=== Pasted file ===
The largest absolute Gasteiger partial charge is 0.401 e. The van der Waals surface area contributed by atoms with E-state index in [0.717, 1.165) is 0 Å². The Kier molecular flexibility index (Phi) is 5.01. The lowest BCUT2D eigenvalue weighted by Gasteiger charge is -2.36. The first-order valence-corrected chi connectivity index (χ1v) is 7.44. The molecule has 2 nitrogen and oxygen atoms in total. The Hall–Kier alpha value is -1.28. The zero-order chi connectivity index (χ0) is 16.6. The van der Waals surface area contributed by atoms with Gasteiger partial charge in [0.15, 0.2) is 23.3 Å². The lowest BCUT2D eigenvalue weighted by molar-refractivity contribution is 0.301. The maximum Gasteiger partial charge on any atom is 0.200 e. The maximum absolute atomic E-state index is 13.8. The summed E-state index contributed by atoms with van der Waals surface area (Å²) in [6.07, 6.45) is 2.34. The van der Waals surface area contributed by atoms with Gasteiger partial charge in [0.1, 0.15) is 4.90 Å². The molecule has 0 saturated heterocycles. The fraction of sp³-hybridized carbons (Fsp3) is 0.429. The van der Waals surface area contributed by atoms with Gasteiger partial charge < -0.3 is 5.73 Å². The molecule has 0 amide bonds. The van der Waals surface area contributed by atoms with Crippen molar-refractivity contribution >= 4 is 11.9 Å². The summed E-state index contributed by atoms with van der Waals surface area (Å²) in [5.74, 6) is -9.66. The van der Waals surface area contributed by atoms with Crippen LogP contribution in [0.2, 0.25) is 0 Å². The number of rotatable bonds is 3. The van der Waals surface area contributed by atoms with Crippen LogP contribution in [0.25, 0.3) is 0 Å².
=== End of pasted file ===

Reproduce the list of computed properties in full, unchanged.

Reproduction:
The largest absolute Gasteiger partial charge is 0.401 e. The van der Waals surface area contributed by atoms with E-state index in [0.717, 1.165) is 0 Å². The Kier molecular flexibility index (Phi) is 5.01. The lowest BCUT2D eigenvalue weighted by Gasteiger charge is -2.36. The first-order valence-corrected chi connectivity index (χ1v) is 7.44. The molecule has 2 nitrogen and oxygen atoms in total. The Hall–Kier alpha value is -1.28. The zero-order chi connectivity index (χ0) is 16.6. The van der Waals surface area contributed by atoms with Gasteiger partial charge in [0.15, 0.2) is 23.3 Å². The lowest BCUT2D eigenvalue weighted by molar-refractivity contribution is 0.301. The maximum Gasteiger partial charge on any atom is 0.200 e. The maximum absolute atomic E-state index is 13.8. The summed E-state index contributed by atoms with van der Waals surface area (Å²) in [6.07, 6.45) is 2.34. The van der Waals surface area contributed by atoms with Gasteiger partial charge in [0.1, 0.15) is 4.90 Å². The molecule has 0 saturated heterocycles. The fraction of sp³-hybridized carbons (Fsp3) is 0.429. The van der Waals surface area contributed by atoms with Gasteiger partial charge < -0.3 is 5.73 Å². The molecule has 0 amide bonds. The van der Waals surface area contributed by atoms with Crippen molar-refractivity contribution >= 4 is 11.9 Å². The summed E-state index contributed by atoms with van der Waals surface area (Å²) in [5.74, 6) is -9.66. The van der Waals surface area contributed by atoms with Crippen LogP contribution in [0.2, 0.25) is 0 Å². The number of rotatable bonds is 3. The van der Waals surface area contributed by atoms with Crippen LogP contribution in [0.25, 0.3) is 0 Å².